Mark Noble and Joe Cole helped to raise over £80,000 for the Richard House Children's Hospice at the recent Secret Garden Ball.
The West Ham United pair are both patrons of the Beckton-based hospice, which is also one of the Hammers' official Club charities.
The duo swapped their kit for smart suits to attend the event at East Wintergarden in Canary Wharf, joining fellow patrons, business people and long-standing supporters of Richard House.
The evening got off to a lively start with both Noble and Cole joining in a game of Heads and Tails as the guests guessed on the toss of a coin, with the last person standing, winning a prize.
This was followed by a three-course meal and an auction in which both players whole-heartedly took part. Cole was first to bid in the auction, which was hosted by renowned auctioneer Charlie Ross. The midfielder was successful as he beat others in the room to grab an exclusive behind-the-scenes designer package with fashion brand Warehouse.
Noble was also successful in his bid and went home with a signed and framed running spike belonging to sprinting legend Usain Bolt.
The funds raised from the auction will ensure they can continue to provide a service to children and young people with life limiting conditions and provide respite for their families.
As well as the main auction, there was also a raffle and a silent auction - where prizes included tickets and hospitality in Cole's own box for the next home match against Chelsea, while another prize was dinner and wine for four people at FiftyNine New Street, a restaurant partly owned by Cole and Noble along with other players.
Speaking about the event and his long-standing support of the hospice, Cole said: "It was a real pleasure once again to be supporting such a wonderful charity as Richard House. I have been a patron for a while now and I am always totally in awe of the brilliant work it does year in year out.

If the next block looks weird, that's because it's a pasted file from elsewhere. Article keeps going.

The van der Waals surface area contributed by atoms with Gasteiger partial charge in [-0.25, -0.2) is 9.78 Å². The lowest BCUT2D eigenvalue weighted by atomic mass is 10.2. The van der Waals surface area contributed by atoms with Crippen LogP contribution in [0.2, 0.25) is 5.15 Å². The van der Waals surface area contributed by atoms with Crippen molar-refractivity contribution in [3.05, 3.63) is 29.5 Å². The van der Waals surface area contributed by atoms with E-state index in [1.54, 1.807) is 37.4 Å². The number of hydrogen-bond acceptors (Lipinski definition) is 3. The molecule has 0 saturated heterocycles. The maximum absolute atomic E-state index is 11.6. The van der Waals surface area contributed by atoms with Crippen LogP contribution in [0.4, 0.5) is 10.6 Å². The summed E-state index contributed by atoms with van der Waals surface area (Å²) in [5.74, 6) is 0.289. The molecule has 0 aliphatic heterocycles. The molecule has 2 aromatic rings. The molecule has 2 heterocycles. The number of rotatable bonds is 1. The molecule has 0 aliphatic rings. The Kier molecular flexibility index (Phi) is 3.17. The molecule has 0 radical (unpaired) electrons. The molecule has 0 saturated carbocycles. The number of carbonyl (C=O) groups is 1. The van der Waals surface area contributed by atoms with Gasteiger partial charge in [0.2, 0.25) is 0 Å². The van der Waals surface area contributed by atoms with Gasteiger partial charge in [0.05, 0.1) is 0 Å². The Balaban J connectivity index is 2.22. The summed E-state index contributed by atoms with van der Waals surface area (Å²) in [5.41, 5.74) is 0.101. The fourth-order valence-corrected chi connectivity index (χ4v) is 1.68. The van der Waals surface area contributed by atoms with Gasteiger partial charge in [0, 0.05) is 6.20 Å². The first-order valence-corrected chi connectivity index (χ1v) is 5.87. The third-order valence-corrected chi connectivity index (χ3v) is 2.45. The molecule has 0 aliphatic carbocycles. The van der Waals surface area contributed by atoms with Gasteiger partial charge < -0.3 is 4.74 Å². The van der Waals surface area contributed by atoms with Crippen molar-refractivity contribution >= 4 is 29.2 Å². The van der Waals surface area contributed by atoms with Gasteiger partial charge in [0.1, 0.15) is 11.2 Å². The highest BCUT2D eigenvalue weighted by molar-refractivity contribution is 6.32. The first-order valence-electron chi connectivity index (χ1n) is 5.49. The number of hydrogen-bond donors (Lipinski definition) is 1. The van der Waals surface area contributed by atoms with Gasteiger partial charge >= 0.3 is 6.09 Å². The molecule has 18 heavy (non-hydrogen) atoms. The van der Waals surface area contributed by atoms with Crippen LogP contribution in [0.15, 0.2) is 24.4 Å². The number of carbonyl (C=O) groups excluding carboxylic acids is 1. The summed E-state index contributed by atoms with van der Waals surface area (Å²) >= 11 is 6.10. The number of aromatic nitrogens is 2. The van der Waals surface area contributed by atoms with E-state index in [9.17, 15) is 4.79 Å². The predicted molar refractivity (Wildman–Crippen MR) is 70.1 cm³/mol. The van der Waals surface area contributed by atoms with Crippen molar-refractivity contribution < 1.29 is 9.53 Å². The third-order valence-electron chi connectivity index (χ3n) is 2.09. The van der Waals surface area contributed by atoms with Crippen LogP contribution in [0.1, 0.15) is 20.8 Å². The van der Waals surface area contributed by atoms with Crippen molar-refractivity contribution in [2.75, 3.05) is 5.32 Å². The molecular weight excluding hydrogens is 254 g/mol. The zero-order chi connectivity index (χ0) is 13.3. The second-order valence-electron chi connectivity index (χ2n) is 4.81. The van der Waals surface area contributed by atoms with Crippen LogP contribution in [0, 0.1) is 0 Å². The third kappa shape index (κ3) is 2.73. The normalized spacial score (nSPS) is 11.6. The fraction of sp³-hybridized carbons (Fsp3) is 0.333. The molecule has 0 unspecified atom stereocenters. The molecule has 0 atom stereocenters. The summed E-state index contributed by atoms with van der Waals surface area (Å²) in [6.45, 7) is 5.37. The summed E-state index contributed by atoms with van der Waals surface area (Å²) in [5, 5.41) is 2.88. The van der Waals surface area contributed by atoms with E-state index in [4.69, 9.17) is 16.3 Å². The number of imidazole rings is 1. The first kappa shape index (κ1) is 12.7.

"If I can do my bit in helping where I can, raising money or just helping them raise awareness of what it does, then I am only too happy to do so. It is great that we as a Club can support such a charity right on our doorstep."
The hospice's work was shown in a short film made by 17-year-old Jordan Samuel, who has been making use of the services at Richard House since he was nine years old. The teenager is a member of the hospice's Living Films Club, run together with family support worker Bernie Wighton. It is just one of the many projects offered by the hospice alongside the practical and medical services it provides on a daily basis.
Noble, who asked for donations to Richard House instead of gifts at his wedding in 2012, was delighted to be helping the hospice in whatever way he could.
"It is such a special place. I have been there several times now and we as a Club have supported Richard House and visited as a team. Despite the difficulties the children, their families and all the staff go through, they always have smiling faces and make you welcome.
"So for me and Joe and us as a Club, to spend time helping in what way we can is something we do without question. If it enables the hospice to keep on doing the fantastic work that it does, then it is only a good thing."
Richard House chief executive Peter Ellis summed up what was a successful 14th annual ball, which ended with a performance by showband Pure Orange.
"It has been another tremendous night for us, to see old and new supporters of Richard House coming together again to help not only raise funds but support us in so many ways," said Ellis.
"This backing will allow us to continue to support families in and around London, to develop the service and care we provide and reflect our vision, which is for communities to journey together to create positive memories of living and dying.
"The support of West Ham, with Joe and Mark attending once again, is very valuable to us, as is all the work that many people do. We look forward to a continuing partnership that will allow us to keep providing a high level of care and unique experiences to all those who come to Richard House."
For more on Richard House Children's Hospice, click here.